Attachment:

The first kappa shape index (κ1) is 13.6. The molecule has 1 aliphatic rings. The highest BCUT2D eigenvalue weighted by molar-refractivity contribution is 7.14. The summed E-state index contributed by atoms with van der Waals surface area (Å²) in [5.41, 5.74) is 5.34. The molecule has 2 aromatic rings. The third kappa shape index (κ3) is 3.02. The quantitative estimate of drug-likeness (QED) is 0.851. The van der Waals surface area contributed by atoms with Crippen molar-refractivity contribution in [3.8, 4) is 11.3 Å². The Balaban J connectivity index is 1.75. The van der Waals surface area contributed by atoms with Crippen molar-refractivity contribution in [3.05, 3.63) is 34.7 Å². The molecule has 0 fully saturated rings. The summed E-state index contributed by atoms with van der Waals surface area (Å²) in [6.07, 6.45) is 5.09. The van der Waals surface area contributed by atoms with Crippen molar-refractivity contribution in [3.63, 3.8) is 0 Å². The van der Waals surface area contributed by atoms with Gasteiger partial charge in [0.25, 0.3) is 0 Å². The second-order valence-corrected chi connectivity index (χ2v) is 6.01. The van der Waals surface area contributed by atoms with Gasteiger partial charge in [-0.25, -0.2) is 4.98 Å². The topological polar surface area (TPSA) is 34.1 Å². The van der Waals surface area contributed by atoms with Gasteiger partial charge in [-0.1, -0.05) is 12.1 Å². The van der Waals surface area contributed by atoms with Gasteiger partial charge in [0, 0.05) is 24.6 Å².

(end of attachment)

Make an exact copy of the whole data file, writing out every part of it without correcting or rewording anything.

The first kappa shape index (κ1) is 13.6. The molecule has 1 aliphatic rings. The highest BCUT2D eigenvalue weighted by molar-refractivity contribution is 7.14. The summed E-state index contributed by atoms with van der Waals surface area (Å²) in [5.41, 5.74) is 5.34. The molecule has 2 aromatic rings. The third kappa shape index (κ3) is 3.02. The quantitative estimate of drug-likeness (QED) is 0.851. The van der Waals surface area contributed by atoms with Crippen molar-refractivity contribution in [3.8, 4) is 11.3 Å². The Balaban J connectivity index is 1.75. The van der Waals surface area contributed by atoms with Crippen molar-refractivity contribution in [3.05, 3.63) is 34.7 Å². The molecule has 0 fully saturated rings. The summed E-state index contributed by atoms with van der Waals surface area (Å²) in [6.07, 6.45) is 5.09. The van der Waals surface area contributed by atoms with Crippen molar-refractivity contribution in [3.63, 3.8) is 0 Å². The van der Waals surface area contributed by atoms with Gasteiger partial charge in [0.25, 0.3) is 0 Å². The second-order valence-corrected chi connectivity index (χ2v) is 6.01. The van der Waals surface area contributed by atoms with Gasteiger partial charge in [-0.25, -0.2) is 4.98 Å². The topological polar surface area (TPSA) is 34.1 Å². The van der Waals surface area contributed by atoms with Gasteiger partial charge in [-0.1, -0.05) is 12.1 Å². The van der Waals surface area contributed by atoms with Gasteiger partial charge in [0, 0.05) is 24.6 Å².